For the first time since the Great Depression, the majority of young people are living at home with their parents. Americans in the 18 to 29-year-old bracket have moved home in droves — fleeing college campuses or lonely apartments in cities that have lost their luster during COVID-19.

When COVID passes, where they — or you — will go is anyone’s guess. For the last several decades, young people have gravitated to cities, beginning with boomers in the ’80s, Gen Xers in the ’90s and early aughts, and millennials who’ve most recently defined the city scape.  

My prediction is that Gen Z might defy this pattern, and that we could be in for a great resettling of rural America. Recent search data on Redfin shows growing interest in rural and suburban life. Indeed, the pandemic coupled with Western wildfires causes one to consider the consequences of overcrowding, and to think hard about how we are dispersing across America’s roughly two billion acres.

Gen Z — a generation that’s always marched to its own beat — could be perfectly primed to lead this migration. Their sense of individualism — an insistence on being different as reflected in their vocalization of social views or their eschewal of name brands — echoes that of the pioneers who went west to settle the frontier plains. But on a deeper level, rural America also offers many of the things that young people want today: greater access to nature and outdoor recreation, a simpler life, the opportunity to build deeper and lasting relationships as part of a community. There is a richness to rural life that’s not often documented or celebrated.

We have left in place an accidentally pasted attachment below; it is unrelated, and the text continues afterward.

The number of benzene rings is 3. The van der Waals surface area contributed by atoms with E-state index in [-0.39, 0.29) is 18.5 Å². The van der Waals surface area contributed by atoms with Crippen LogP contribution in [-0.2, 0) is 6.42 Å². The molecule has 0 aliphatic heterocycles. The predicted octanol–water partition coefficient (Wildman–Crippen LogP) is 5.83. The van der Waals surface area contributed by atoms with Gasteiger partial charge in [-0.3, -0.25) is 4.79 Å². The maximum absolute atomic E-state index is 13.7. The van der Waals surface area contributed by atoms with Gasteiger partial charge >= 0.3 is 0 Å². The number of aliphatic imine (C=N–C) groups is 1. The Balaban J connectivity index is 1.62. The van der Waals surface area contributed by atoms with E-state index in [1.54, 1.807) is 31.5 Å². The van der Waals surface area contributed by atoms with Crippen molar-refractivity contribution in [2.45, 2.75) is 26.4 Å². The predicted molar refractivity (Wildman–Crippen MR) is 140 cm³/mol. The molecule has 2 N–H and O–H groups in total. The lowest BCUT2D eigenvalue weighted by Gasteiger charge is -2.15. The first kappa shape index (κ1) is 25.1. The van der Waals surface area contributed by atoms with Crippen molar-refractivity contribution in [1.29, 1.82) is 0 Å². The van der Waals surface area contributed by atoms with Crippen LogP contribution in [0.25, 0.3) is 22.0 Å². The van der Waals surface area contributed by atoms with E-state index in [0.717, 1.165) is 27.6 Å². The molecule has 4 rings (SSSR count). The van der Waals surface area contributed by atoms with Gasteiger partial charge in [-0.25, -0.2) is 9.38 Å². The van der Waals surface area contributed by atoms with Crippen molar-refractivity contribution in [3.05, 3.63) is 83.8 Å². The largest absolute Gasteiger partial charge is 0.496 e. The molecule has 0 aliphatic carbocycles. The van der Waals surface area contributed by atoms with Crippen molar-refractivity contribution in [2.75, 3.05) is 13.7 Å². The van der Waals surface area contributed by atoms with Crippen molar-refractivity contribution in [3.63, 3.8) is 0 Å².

That is not to mention the more affordable cost of living, and open spaces. Pre-pandemic, Gen Z expressed strong desires for home ownership, and when compared to millennials were less likely to say that renting was a more appealing option than owning a home. Economists have predicted higher levels of home ownership for Gen Z than millennials over the next decade and a half. Certainly, COVID and the ensuing economic recession will introduce new obstacles to homeownership. But a move to rural America could help to ease them, especially when coupled with the greater likelihood of remote employment and the transition to the virtual workplace.   

Perhaps most important, for young Americans, a migration to rural America presents a real opportunity (one that’s more elusive in denser, urban areas) to make a difference through civic and community leadership positions. Rural America’s population is aging — a demographic challenge that especially impacts the availability of leaders in positions of civic duty. For a generation that’s uniquely passionate about social issues and the role of government in doing more to address them, this call for leadership poses an enormous opportunity.

There are real societal issues that need action and committed leadership in rural communities: attracting and maintaining more health care professionals, expanding access to broadband, and ensuring greater support and access to the arts. I know this, because I work with students every day, who are partnering to address these issues in rural communities across our states. 

Rural America seeks fresh leadership, and moreover, diversity of backgrounds, races, perspectives and experiences, on each of these challenges. And young Americans — with energy, optimism for the future, and a unique sense of self-reliance — should bring it.

Kerry Thomson is the Executive Director at the Center for Rural Engagement at Indiana University.